Senate Bill 1 Passes
The Ohio Dairy Producers Association has been testifying and providing input on behalf of Ohio's dairy farmers to ensure that Water Quality/Ag Nutrient regulations are practical and financially feasible to implement.
After a long and often difficult series of negotiations, Senate Bill 1, with several modifications that made the bill acceptable for both chambers and the Governor's office, was approved by both the House and Senate last week.
ODPA leadership, along with other agricultural organizations, was involved in many discussions with legislators, agency directors and the Governor's office about the new regulations and the importance of a reasonable compliance schedule for farmers. Dairy farmer testimony was also provided in the House and Senate Ag Committees by ODPA members Lou Brown and Bret Layman.
As a result of the negotiations, a timeline and procedure for farmers to demonstrate their intent and plans to comply with the new laws was agreed upon. Click here to read a joint statement by Ohio's agriculture organizations.
So what does this mean for Ohio's dairy farmers?
Small livestock operators will have the opportunity to register and file for an exemption period of 2 years as long as they can demonstrate that their farm has a plan to comply and is making every effort to follow the new manure application laws. Additionally, mid-size livestock farms will have access to a 1 year exemption. In either case, livestock farms must file a request with the Chief of the Soil and Water Resources of the Ohio Department of Natural Resources and seek an exemption if they cannot immediately comply. The Chief will have 30 days to notify the applicant if the request is granted or denied. Small and medium sized agricultural operations are defined in section 903.01 of the Revised Code.
The legislation only affects the western Lake Erie basin area. Senate Bill 1 bans the application of manure on frozen, snow covered, or saturated ground unless the manure is injected into the ground, incorporated into the soil within 24 hours, or applied on a growing cover crop. In the event an emergency application is necessary, a written request may be filed with the Agency Director. Manure cannot be applied when the local weather forecast for the application area contains greater than a 50% chance of precipitation exceeding ½ inch in a 24-hour period.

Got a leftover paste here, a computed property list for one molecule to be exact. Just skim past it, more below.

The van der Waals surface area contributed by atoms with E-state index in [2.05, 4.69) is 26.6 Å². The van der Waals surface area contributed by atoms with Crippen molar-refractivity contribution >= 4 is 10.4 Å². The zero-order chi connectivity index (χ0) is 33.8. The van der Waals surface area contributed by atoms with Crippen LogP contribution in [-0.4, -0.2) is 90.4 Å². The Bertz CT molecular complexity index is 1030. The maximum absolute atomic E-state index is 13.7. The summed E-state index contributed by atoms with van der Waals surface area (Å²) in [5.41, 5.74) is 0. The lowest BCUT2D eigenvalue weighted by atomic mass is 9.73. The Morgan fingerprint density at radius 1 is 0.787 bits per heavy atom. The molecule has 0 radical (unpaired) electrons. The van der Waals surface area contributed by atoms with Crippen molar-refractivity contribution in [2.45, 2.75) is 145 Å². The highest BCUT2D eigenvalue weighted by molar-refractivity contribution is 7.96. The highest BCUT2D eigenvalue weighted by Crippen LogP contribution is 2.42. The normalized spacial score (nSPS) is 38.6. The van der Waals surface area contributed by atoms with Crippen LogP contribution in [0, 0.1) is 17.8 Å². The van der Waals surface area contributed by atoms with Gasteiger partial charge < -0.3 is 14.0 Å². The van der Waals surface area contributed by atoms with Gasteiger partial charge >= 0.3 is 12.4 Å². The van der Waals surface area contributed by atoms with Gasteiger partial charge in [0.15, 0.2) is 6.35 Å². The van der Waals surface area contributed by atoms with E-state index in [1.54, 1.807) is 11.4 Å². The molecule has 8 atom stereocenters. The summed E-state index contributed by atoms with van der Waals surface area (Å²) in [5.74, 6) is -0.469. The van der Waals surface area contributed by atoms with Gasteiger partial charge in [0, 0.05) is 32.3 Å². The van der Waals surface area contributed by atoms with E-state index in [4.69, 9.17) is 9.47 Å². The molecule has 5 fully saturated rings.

In addition, anyone applying manure (acquired from a Concentrated Animal Feeding Facility) on 50 or more acres is now required to have either a Certified Livestock Managers certificate or have a fertilizer applicators certificate.
In addition to the ban on the application of fertilizer to frozen, snow covered and saturated soil, Senate Bill 1 also prohibits any person in the western basin from surface applying fertilizer in a granular form when the local weather forecast for the application area contains greater than a 50% chance of precipitation exceeding one inch in a 12-hour period.
Dealing with Other Nutrient Sources
- Restricts the disposal of dredging material in open Lake Erie by 2020.
- Requires wastewater treatment plants to monitor phosphorus discharge.
- Creates a new coordinator of harmful algal bloom management and response position to help organize local response efforts.
- Updates the Healthy Lake Erie Fund to advance soil testing, tributary testing, animal waste abatement initiatives and other conservation measures for farmers.
- Prohibits the Director of the Environmental Protection Agency in issuing permits for sludge management under the Water Pollution Control Law, allowing the placement of sewage sludge on frozen ground in conflict with rules adopted by the Director under that Law.
Authorizes the Director or Chief, as applicable, to assess a civil penalty against a person that violates one of the prohibitions only if the person is afforded an opportunity for an adjudication hearing. Requires the amount of the civil penalty to be determined in rules, but prohibits the penalty from being more than $10,000.
The final bill has a 3-year review requirement which allows the industry, water quality experts, the legislature, and other interested parties to examine the data and reassess the new regulatory structure.